Why You Should See Cleaning as Self-Care

Recently, I returned home from a weekend trip and immediately unpacked what I took with me, washed a load of dirty clothes, and put everything away.  I felt settled and at home.  It was a good feeling.

A few days later, I was having a hard day.  I started cleaning.  I cleaned the refrigerator and wiped the kitchen counters.  I decluttered a few old papers from my file box.  I swept the porches and mopped the floor in the entry hall.  It felt good.

clean and pretty

Self-soothing with home care

For me, cleaning, organizing, and decluttering are a form of self-care.  I feel satisfied when things are clean and neat.  I feel like I'm managing my life and ready for what's next.

I know that these activities can feel overwhelming for some, and so we avoid them.  The feeling of not knowing where to start, or that there's just so much mess, can make you feel like a failure.  But if you can just begin in one small area, you start to feel a measure of control, and the task becomes easier.

Yes, there's always more to do.  Cleaned areas don't stay clean.  Organized spaces can get disorganized with use.  And clutter can creep in unaware.

But that's the wrong way to look at it.  Instead of feeling that homecare never ends (which is totally discouraging), try to think of it as new opportunities to fix things up and arrange them just the way you like them.  There's always more self-care available.

Adding serenity, one task at a time

As you clean, notice the difference your effort is making.  Notice how pretty the wood is on the table you just dusted.  Notice how comfortable and inviting the couch looks when the cushions are plumped and straightened.  Notice that your entire bedroom looks peaceful and welcoming when the bed is made.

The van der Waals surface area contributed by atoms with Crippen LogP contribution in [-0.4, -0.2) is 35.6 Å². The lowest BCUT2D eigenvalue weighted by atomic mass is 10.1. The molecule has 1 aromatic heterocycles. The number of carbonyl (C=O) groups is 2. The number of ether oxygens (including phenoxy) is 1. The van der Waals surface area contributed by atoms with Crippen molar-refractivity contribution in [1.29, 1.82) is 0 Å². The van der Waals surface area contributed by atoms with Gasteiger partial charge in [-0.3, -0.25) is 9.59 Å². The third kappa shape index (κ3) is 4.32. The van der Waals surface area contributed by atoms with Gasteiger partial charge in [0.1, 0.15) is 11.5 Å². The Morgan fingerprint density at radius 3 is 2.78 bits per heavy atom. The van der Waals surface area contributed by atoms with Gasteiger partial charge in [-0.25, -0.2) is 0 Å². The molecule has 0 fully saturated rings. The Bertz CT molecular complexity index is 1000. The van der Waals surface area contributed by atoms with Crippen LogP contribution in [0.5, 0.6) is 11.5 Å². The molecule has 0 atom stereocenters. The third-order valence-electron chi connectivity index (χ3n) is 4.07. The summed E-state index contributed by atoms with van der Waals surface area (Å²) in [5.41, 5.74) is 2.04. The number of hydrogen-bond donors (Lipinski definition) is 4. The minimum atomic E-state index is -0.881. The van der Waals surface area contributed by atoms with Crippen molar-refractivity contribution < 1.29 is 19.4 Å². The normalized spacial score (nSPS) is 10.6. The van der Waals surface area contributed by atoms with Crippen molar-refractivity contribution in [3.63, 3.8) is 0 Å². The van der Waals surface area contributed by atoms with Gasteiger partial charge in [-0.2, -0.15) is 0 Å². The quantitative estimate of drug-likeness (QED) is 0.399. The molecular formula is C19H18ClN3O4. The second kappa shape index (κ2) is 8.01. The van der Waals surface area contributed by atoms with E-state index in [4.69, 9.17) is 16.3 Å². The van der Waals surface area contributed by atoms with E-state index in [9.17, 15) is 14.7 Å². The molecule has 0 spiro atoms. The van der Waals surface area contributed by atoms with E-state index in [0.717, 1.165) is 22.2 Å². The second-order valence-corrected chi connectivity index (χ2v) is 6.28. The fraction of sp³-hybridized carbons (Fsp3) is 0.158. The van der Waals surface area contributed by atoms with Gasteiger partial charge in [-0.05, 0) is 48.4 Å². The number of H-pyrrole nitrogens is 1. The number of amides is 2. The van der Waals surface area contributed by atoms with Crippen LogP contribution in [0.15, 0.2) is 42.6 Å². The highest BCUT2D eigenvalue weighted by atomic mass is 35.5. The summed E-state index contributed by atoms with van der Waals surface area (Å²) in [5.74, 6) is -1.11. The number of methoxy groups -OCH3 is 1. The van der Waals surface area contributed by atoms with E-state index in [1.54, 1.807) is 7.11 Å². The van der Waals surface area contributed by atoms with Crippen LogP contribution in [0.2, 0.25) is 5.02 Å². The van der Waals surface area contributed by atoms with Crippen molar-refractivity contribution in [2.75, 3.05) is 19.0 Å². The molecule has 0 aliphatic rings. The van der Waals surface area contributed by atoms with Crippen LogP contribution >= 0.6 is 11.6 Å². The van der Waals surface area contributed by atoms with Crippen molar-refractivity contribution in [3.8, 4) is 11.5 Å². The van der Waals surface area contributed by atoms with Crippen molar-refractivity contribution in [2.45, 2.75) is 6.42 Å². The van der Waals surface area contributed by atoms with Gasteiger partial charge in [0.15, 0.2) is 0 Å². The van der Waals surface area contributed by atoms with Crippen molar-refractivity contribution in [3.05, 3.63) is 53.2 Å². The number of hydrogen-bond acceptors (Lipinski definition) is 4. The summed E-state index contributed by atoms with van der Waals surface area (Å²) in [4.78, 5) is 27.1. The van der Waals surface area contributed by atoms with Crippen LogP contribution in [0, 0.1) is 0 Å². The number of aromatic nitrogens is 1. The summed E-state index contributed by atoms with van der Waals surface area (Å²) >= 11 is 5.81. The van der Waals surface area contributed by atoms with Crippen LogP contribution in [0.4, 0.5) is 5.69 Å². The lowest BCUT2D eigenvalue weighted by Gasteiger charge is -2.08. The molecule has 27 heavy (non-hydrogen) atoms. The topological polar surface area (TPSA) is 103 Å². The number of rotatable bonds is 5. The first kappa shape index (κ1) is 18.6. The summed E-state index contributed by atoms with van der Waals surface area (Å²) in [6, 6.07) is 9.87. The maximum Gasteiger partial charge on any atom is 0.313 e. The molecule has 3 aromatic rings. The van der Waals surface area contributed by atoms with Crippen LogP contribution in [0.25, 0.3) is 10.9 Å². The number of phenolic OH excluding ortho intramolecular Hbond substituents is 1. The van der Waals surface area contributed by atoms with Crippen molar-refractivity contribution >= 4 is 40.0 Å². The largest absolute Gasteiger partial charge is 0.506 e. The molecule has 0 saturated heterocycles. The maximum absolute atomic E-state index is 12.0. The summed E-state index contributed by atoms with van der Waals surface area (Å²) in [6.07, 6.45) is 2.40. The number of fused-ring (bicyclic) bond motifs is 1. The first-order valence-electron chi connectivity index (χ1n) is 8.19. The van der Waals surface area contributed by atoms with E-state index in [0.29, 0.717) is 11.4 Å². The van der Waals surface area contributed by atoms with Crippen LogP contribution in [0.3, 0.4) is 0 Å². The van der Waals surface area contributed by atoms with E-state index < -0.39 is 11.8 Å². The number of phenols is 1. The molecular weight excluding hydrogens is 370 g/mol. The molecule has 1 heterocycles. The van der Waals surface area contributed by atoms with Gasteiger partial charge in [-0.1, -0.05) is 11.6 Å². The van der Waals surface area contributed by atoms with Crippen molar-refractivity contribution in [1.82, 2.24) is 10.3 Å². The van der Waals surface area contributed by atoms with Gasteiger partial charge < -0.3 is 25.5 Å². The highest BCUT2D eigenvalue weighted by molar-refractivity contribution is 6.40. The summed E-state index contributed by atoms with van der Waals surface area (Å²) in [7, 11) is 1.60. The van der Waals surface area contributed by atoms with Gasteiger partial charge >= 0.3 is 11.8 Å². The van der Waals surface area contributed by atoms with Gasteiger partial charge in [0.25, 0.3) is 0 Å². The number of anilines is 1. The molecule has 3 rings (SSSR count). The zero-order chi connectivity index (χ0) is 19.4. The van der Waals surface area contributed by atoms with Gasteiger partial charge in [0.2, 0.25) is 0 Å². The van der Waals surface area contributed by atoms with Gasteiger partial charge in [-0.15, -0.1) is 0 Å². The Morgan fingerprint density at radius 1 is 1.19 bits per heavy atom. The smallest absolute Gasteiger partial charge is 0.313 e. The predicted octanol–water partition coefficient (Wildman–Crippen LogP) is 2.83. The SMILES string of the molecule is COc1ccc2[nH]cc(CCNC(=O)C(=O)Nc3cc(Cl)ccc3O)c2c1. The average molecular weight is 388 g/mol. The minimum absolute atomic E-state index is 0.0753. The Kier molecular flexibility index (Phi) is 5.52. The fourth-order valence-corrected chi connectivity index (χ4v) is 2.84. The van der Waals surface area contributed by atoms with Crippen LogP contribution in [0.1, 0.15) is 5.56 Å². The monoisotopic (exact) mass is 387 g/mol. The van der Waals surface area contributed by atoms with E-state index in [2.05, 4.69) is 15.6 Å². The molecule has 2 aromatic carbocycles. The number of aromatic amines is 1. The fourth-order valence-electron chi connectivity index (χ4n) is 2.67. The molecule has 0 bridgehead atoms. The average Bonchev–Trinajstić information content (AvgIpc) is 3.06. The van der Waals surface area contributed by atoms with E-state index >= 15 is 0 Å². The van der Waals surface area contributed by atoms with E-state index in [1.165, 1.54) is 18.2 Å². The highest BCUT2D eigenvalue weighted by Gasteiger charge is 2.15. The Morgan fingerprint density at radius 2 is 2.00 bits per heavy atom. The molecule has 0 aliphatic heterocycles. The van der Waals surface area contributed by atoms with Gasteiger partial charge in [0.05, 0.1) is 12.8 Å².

As you declutter and organize, notice how everything fits so nicely.  Notice how much easier it will be to find the tools and supplies you need.  Notice the slight feeling of liberation as you get rid of things you don't need.

We can extend this self-care into other areas of our lives.  For example:

  • Today I organized paperwork so I can get started on preparing our annual tax return.  It's not a job I look forward to, but it can be a nightmare of confusing piles of paper to frantically search through, or it can be less of a chore because I pruned the useless and organized the rest.

  • I also deleted a bunch of "not so great" photos from my phone, and reorganized others into the folders I've already established (one for each grandson and so on).  They'll be easier to find and enjoy when I want them.

One item at a time, I'm taking care of my life.

Any of these tasks can be overwhelming and dreaded, or pleasant and nourishing.  It's my choice, and I choose to feel the satisfaction that comes from every sweep of my broom, every polish of my cleaning cloth, and every piece of clean clothing I hang in my closet.

Want to know more about how minimalism can make a difference in your life?  You'll appreciate my book Exploring Minimalism, part of my Minimalist Basics series.*  

Minimalism runs counter to our cultural expectations, so we need a guidebook to help us begin to look at things differently.  Your life is too valuable to be wasted on what everyone else is choosing, so let Exploring Minimalism show you a better way.

* This blog is reader-supported.  If you buy through my links, I may earn a small commission.


Popular posts from this blog

10 Fun, No-Risk Ways to Try a Minimalist Wardrobe Today

6 Ways Minimalism Will Make You Happy

Here Are My 10 Essentials - What Are Yours?

9 Best Shopping Hacks for Your Successful Minimalist Wardrobe

How Minimalism Has Made Me Rich